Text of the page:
|Festival Preview: Raindance 2012 line-up is reliably awesome|
|Written by Ivan Radford|
|Tuesday, 04 September 2012 10:42|
I love the Raindance Film Festival. Ever year, it rolls into London, takes over a building and shows everyone what a cinema fest should be: a chance to discover new, exciting movies – and new and exciting filmmakers. And from the looks of the lineup, Raindance 2012 is no exception.
The programme for the 20th Raindance festival, announced today, covers everything from big names (Johnny Cash! Charlotte Rampling! Malcolm McDowell! Chuck Palahniuk!) to up and coming talent. Don’t know who Christopher Payne is? I have absolutely no idea. But I will do in four weeks’ time.
Opening the festival on Wednesday 26th September is the International Premiere of Here Comes the Devil. It’s “a powerful fantasy horror from Mexico” about some kids who disappear into some caves and come out all scary. That’s followed by a performance from the band The Real Tuesday Weld (who are apparently influenced by Pulp, Cole Porter, early Disney soundtracks and seedy postwar revue bars). Both sound good – but we’re only getting started.
Then we get 11 days of indie-credible cinema from around the world.
There’s a strand just for the Brits, with three world premieres, including Love Tomorrow by Christopher Payne (told you we’d find out who he is), and – DEREK JACOBI ALERT – a film called String Caesar. That sees The Master/Dickens/Malvolio/Cadfael play Caesar alongside real life prisoners bringing Julius Caesar into the 21st Century.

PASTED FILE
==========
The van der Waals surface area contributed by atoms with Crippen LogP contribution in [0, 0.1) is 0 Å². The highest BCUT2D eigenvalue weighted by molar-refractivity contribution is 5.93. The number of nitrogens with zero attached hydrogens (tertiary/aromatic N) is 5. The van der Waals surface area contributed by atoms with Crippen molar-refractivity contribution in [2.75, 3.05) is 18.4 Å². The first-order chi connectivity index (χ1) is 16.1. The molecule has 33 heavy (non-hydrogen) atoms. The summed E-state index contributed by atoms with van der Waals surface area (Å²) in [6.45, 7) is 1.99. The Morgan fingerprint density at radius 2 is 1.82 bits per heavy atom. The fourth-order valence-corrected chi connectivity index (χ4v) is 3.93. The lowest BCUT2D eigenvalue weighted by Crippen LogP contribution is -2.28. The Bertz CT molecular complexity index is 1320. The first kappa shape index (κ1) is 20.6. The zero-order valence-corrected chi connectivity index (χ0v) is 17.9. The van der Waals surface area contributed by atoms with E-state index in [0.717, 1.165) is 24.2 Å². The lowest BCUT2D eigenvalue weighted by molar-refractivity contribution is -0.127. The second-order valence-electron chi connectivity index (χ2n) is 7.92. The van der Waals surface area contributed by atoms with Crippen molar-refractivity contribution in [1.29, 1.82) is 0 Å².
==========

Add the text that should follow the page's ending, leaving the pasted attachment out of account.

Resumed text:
There’s a string of US productions, with previous Raindance prize winner Suri Krishnama returning with The Grief Tourist (starring Melanie Griffith and Michael Cudlitz) and a film called Mon Ami, which recently screened at Montreal’s Fantasia Film Festival. It’s described as “Fargo meets Dumb and Dumber in a horror movie disguised as a buddy comedy”. I can guarantee you that I will positive bum it.
Then there are the shorts, a whole range of documentaries (some of last year’s best films), including JEREMY IRONS, UFOs and VANGELIS (all deserving of caps), a ton of movies from Quebec (yes, they have cinemas in Canada) and, an early contender for Best Name of the Festival, a Croatian director called Branko Schmidt.
And after all that, there’s still the closing film, a Paraguayan flick called 7 Crates fresh from Toronto’s Film Festival. And Chuck Palahniuk, who’s introducing his short film Romance, based on one of his stories, as well as hosting a fund-raising dinner for the Independent Film Trust (IFT). What a lovely man.
To sum up: Raindance Film Festival 2012. 105 features, over 138 shorts, 64 UK Premieres, 13 International Premieres, 5 European Premieres, 19 World Premieres and 24 Directorial Debuts from 38 countries.
It takes place in the always-lovely Apollo Cinema, Piccadilly Circus and runs from Wednesday 26th September to Sunday 7th October. And we’ll be there for the whole thing.
Now stop reading this, calm down, and go to the official Raindance website and buy yourself a festival pass for £50, which lets you see everything. Really.